We see further through the book of Acts how churches are planted and established and how leadership in each congregation is developed. None of this would have happened without organisational and membership structures. Have you ever tried to organise and motivate people into a team who are not committed to each other or to you as a leader? If you haven’t I’m sure you can imagine what it would be like.

Leadership

Most of the letters that Paul and the other apostles wrote were to specific churches, for example the churches at Ephesus and Corinth. Much of the content of these letters included how Christians should be and act with one another and how they should submit to leadership. A lot of this would not make sense if people were not committed members of these congregations. A good example of this is found in 1 Corinthians 5: a member of the church is found to be immoral and Paul urges them to put this man out of fellowship. How could they have put him ‘out’ of fellowship if he was not ‘in’ in the first place?

This leads me to the role of leadership and specifically Elders. Elders are exhorted to look after those under their care. In Acts 20 v 28 it says “Keep watch over yourselves and all the flock of which the Holy Spirit has made you overseers. Be shepherds of the church of God, which he bought with his own blood.” Again in 1Peter 5 v 2-3 it says “Be shepherds of God’s flock that is under your care, watching over them—not because you must, but because you are willing, as God wants you to be; not pursuing dishonest gain, but eager to serve; 3 not lording it over those entrusted to you, but being examples to the flock”. On the other hand the members of the church are instructed to “have confidence in your leaders and submit to their authority, because they keep watch over you as those who must give an account. Do this so that their work will be a joy, not a burden, for that would be of no benefit to you.” (Hebrews 13 v 17). None of this makes sense unless a person is submitted to a leader through church membership. A leader cannot perform his shepherding care if no-one is submitted to Him.

Analogy of the body

Paul uses a very good analogy of what the church should be like in 1 Corinthians 12: 12-27

12 Just as a body, though one, has many parts, but all its many parts form one body, so it is with Christ. 13 For we were all baptized by one Spirit so as to form one body—whether Jews or Gentiles, slave or free—and we were all given the one Spirit to drink. 14 Even so the body is not made up of one part but of many.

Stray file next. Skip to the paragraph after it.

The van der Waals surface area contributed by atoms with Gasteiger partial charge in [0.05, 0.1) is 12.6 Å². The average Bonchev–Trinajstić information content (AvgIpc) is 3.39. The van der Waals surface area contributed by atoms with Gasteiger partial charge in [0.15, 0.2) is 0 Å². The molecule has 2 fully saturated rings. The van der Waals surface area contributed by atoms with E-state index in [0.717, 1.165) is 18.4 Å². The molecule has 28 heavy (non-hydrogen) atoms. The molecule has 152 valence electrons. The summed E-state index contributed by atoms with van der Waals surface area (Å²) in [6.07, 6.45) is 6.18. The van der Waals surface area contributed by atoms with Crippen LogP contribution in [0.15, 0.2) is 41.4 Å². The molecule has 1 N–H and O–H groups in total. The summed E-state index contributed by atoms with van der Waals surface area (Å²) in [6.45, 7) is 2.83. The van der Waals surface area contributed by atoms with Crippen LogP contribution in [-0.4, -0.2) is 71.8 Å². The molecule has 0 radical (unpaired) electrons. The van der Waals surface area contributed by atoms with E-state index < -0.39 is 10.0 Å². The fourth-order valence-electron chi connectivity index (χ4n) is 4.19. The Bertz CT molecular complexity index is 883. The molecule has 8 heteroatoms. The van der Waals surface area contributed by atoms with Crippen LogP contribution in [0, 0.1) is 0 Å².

15 Now if the foot should say, “Because I am not a hand, I do not belong to the body,” it would not for that reason stop being part of the body. 16 And if the ear should say, “Because I am not an eye, I do not belong to the body,” it would not for that reason stop being part of the body. 17 If the whole body were an eye, where would the sense of hearing be? If the whole body were an ear, where would the sense of smell be? 18 But in fact God has placed the parts in the body, every one of them, just as he wanted them to be. 19 If they were all one part, where would the body be? 20 As it is, there are many parts, but one body.

21 The eye cannot say to the hand, “I don’t need you!” And the head cannot say to the feet, “I don’t need you!” 22 On the contrary, those parts of the body that seem to be weaker are indispensable, 23 and the parts that we think are less honourable we treat with special honour. And the parts that are unpresentable are treated with special modesty, 24 while our presentable parts need no special treatment. But God has put the body together, giving greater honour to the parts that lacked it, 25 so that there should be no division in the body, but that its parts should have equal concern for each other. 26 If one part suffers, every part suffers with it; if one part is honoured, every part rejoices with it.

27 Now you are the body of Christ, and each one of you is a part of it.

This for me is one of the strongest arguments for having church membership. God has put us together to rely on one another and be part of each other. If you are an errant body part you need to get back into the body. How strange a body would be if an eye was over here and a hand over there etc… It wouldn’t be an effective body at all.